Kusto is a good name, but now it is only a nickname, Kusto’s official name is Azure Data Explorer or ADX.
Query data in Kusto is fast, way faster than the transitional RDBMS, such as SQL Server, MySQL, etc. Especially when the data size grows to billions of rows and continually grows in billion sizes.
We have been using Kusto as the data analysis query engine for more than two years. In the passing months, we are also building an Azure feature fully on Kusto instead of SQL Server.
In this article, I am trying to explain why Kusto is so fast from both data storage and query execution perspectives. This article may not help you write a better Kusto query immediately but may help you troubleshoot scripts that report errors and make a sensible decision when building an application on Kusto.
Before reading through it, assume you are somewhat familiar with the Kusto query and have a test cluster in your reach. if you don’t have one, it is easy to create a test cluster by following this instruction.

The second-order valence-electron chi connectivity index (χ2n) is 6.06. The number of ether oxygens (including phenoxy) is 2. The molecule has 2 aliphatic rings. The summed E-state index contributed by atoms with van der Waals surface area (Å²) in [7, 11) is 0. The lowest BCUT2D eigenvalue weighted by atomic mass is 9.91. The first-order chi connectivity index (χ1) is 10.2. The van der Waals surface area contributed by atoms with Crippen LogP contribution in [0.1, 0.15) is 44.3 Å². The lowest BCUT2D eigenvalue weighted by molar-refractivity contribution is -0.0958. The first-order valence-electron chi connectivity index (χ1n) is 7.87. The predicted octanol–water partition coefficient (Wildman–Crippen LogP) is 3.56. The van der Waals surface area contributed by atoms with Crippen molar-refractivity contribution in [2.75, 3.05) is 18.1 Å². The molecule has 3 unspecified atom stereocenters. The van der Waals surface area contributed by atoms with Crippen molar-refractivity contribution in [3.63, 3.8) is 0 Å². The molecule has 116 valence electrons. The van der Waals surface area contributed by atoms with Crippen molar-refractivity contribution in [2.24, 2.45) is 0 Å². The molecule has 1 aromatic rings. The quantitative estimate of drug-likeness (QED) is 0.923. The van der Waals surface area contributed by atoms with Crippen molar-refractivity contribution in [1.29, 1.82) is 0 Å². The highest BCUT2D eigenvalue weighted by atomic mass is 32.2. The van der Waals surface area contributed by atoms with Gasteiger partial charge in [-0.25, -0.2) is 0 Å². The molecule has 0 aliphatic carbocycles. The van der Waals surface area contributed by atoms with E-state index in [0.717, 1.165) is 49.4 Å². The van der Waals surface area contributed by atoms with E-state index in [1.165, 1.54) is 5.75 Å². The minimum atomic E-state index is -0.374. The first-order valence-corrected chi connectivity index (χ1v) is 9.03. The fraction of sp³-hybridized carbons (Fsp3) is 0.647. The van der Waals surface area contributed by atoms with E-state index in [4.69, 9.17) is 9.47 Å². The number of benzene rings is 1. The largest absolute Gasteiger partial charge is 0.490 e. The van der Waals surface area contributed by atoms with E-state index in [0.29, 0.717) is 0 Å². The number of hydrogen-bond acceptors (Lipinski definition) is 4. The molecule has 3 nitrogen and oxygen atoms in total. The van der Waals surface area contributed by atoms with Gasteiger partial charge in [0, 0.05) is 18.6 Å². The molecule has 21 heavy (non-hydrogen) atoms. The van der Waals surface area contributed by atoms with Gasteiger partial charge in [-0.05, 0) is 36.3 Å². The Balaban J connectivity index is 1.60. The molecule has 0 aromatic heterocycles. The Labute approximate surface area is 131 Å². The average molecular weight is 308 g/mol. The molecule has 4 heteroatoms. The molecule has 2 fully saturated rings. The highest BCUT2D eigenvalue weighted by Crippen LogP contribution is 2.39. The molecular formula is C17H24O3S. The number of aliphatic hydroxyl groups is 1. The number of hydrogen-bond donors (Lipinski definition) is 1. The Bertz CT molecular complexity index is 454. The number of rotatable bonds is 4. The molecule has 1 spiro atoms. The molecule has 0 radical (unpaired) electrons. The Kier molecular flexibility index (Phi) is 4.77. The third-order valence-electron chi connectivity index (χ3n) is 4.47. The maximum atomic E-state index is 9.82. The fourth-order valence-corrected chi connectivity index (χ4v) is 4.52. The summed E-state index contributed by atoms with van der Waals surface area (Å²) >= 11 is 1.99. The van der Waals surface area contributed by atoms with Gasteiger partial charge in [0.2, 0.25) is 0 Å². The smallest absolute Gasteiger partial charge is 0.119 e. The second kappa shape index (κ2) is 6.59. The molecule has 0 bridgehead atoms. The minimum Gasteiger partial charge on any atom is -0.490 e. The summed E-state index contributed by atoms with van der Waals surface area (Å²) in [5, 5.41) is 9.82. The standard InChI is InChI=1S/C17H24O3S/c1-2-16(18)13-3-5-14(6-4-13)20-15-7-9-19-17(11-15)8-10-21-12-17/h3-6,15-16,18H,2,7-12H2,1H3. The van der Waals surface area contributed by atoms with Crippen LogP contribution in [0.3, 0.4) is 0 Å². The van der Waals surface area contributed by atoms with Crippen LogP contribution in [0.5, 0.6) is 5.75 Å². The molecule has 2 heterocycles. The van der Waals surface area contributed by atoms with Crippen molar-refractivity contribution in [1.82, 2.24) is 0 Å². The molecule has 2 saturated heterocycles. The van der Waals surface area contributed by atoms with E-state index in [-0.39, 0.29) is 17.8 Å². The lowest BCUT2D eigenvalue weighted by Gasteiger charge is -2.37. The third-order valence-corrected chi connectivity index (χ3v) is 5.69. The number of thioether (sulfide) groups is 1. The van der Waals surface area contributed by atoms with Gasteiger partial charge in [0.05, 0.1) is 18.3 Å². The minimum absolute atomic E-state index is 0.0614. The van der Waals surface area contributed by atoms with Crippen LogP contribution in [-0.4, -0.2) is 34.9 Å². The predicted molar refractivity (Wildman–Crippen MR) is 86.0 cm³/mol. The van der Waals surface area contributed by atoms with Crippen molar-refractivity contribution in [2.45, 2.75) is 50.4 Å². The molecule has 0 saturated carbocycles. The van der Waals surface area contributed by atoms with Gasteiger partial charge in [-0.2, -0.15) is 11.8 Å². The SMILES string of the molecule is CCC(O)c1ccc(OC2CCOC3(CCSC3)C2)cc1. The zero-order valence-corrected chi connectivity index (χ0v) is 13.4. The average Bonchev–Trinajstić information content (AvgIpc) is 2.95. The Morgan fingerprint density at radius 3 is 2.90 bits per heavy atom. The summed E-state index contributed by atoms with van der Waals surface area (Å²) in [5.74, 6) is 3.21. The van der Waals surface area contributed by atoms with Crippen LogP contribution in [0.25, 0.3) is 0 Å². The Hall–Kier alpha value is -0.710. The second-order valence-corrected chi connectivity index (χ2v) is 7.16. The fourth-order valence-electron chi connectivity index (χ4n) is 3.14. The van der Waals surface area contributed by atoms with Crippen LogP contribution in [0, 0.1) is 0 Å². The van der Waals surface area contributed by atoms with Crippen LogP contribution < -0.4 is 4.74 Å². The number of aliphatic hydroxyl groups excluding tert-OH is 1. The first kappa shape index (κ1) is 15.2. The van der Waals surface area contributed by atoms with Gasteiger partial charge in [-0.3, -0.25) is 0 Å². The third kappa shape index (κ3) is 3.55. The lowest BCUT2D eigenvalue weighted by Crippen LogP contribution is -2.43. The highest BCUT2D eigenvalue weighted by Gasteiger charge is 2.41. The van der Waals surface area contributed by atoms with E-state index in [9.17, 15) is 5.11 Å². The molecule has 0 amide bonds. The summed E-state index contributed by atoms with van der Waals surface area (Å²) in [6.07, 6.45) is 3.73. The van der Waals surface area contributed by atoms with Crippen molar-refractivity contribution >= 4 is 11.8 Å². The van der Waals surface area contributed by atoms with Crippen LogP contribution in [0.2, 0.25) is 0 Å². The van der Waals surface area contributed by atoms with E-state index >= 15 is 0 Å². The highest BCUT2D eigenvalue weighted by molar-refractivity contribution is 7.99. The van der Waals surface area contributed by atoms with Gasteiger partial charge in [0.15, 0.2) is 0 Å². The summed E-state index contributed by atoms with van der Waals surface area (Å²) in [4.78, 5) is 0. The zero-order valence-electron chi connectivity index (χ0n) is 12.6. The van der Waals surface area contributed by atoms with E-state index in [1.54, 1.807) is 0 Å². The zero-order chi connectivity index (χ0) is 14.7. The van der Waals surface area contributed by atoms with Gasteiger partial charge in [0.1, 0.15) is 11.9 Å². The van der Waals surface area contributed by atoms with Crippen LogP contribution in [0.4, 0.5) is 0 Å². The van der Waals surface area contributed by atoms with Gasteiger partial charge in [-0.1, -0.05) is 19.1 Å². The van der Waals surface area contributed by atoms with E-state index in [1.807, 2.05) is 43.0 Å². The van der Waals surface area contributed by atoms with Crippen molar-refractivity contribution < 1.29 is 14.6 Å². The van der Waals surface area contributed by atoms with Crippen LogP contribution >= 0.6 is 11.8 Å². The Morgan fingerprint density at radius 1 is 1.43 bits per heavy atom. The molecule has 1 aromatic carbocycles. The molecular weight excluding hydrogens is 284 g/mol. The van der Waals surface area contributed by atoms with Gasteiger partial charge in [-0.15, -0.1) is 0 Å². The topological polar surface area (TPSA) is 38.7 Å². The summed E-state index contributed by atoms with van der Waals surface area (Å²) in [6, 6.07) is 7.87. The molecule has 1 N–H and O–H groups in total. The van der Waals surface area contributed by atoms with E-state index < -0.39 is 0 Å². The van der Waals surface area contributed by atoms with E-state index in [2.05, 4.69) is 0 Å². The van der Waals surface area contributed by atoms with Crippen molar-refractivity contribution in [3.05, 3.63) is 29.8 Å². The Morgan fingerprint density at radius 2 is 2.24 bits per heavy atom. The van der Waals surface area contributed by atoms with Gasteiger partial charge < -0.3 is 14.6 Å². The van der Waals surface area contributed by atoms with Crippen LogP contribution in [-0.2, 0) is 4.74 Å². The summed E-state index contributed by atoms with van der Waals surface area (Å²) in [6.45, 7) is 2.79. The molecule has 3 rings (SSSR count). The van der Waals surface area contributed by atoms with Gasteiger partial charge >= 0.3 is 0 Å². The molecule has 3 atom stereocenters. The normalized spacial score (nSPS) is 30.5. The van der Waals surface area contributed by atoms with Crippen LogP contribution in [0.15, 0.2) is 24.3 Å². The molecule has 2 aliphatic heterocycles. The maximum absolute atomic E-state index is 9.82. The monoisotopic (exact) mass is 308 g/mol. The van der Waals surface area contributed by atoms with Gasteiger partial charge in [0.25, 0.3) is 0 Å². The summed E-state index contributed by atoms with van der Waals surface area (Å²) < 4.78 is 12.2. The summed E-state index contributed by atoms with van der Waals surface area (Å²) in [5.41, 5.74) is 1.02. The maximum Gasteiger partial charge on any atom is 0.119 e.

Why Kusto is Fast in Nutshell
Compare with SQL Server, Kusto’s high-speed query is not sourced from magic, the speed is a tradeoff of data processing, wanting some features and also giving up some.
- Kusto stores data in a distributed structure, in the end, the data bytes are located in several disks (SSD or traditional spinning hard drive), which means the data can be processed parallelly.
- By default, Kusto store the data in columnar form, so that the engine need only access to the columns that are involved in the query instead of scanning all data compare with row store data.
- Kusto cluster is node cluster, the word “node” here is actually an Azure Virtual Machine, which means the query can be processed parallelly.
- Kusto is designed for data that are read-only, delete-rarely, and no updates at all.
- Kusto is designed for ingesting data fast, it does not apply the data constraints checks, say, uniqueness check like a traditional SQL Database has.